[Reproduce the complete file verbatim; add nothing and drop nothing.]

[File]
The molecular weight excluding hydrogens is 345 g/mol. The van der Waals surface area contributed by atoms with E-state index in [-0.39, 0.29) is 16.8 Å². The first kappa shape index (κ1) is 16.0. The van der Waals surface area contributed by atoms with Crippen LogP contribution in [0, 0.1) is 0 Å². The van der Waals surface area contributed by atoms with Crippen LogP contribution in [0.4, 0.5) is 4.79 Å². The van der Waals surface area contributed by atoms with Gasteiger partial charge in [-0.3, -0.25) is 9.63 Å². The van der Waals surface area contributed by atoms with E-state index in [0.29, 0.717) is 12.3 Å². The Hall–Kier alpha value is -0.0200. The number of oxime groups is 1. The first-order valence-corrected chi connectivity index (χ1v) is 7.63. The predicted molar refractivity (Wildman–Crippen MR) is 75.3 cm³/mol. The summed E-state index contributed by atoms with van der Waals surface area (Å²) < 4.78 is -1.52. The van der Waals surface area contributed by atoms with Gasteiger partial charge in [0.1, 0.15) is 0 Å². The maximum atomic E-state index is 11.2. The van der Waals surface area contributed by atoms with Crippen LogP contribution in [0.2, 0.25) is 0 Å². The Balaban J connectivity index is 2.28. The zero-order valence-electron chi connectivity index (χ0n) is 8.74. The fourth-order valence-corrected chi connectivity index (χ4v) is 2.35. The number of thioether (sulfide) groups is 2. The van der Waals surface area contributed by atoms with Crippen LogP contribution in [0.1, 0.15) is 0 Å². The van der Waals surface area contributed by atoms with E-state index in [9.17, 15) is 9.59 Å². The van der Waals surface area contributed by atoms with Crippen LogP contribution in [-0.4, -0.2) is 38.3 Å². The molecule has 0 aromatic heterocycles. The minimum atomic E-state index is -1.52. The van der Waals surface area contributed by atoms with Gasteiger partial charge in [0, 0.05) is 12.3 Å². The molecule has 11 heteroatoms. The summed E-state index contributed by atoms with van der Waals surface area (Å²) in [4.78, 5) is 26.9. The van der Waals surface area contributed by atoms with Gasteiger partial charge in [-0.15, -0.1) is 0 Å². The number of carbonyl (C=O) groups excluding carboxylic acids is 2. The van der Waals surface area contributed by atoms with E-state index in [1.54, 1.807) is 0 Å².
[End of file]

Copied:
The molecular weight excluding hydrogens is 345 g/mol. The van der Waals surface area contributed by atoms with E-state index in [-0.39, 0.29) is 16.8 Å². The first kappa shape index (κ1) is 16.0. The van der Waals surface area contributed by atoms with Crippen LogP contribution in [0, 0.1) is 0 Å². The van der Waals surface area contributed by atoms with Crippen LogP contribution in [0.4, 0.5) is 4.79 Å². The van der Waals surface area contributed by atoms with Gasteiger partial charge in [-0.3, -0.25) is 9.63 Å². The van der Waals surface area contributed by atoms with E-state index in [0.29, 0.717) is 12.3 Å². The Hall–Kier alpha value is -0.0200. The number of oxime groups is 1. The first-order valence-corrected chi connectivity index (χ1v) is 7.63. The predicted molar refractivity (Wildman–Crippen MR) is 75.3 cm³/mol. The summed E-state index contributed by atoms with van der Waals surface area (Å²) < 4.78 is -1.52. The van der Waals surface area contributed by atoms with Gasteiger partial charge in [0.1, 0.15) is 0 Å². The maximum atomic E-state index is 11.2. The van der Waals surface area contributed by atoms with Crippen LogP contribution in [0.2, 0.25) is 0 Å². The Balaban J connectivity index is 2.28. The zero-order valence-electron chi connectivity index (χ0n) is 8.74. The fourth-order valence-corrected chi connectivity index (χ4v) is 2.35. The number of thioether (sulfide) groups is 2. The van der Waals surface area contributed by atoms with Crippen LogP contribution in [0.1, 0.15) is 0 Å². The van der Waals surface area contributed by atoms with E-state index in [9.17, 15) is 9.59 Å². The van der Waals surface area contributed by atoms with Crippen LogP contribution in [-0.4, -0.2) is 38.3 Å². The molecule has 0 aromatic heterocycles. The minimum atomic E-state index is -1.52. The van der Waals surface area contributed by atoms with Gasteiger partial charge in [0, 0.05) is 12.3 Å². The molecule has 11 heteroatoms. The summed E-state index contributed by atoms with van der Waals surface area (Å²) in [4.78, 5) is 26.9. The van der Waals surface area contributed by atoms with Gasteiger partial charge in [-0.15, -0.1) is 0 Å². The number of carbonyl (C=O) groups excluding carboxylic acids is 2. The van der Waals surface area contributed by atoms with E-state index in [1.54, 1.807) is 0 Å².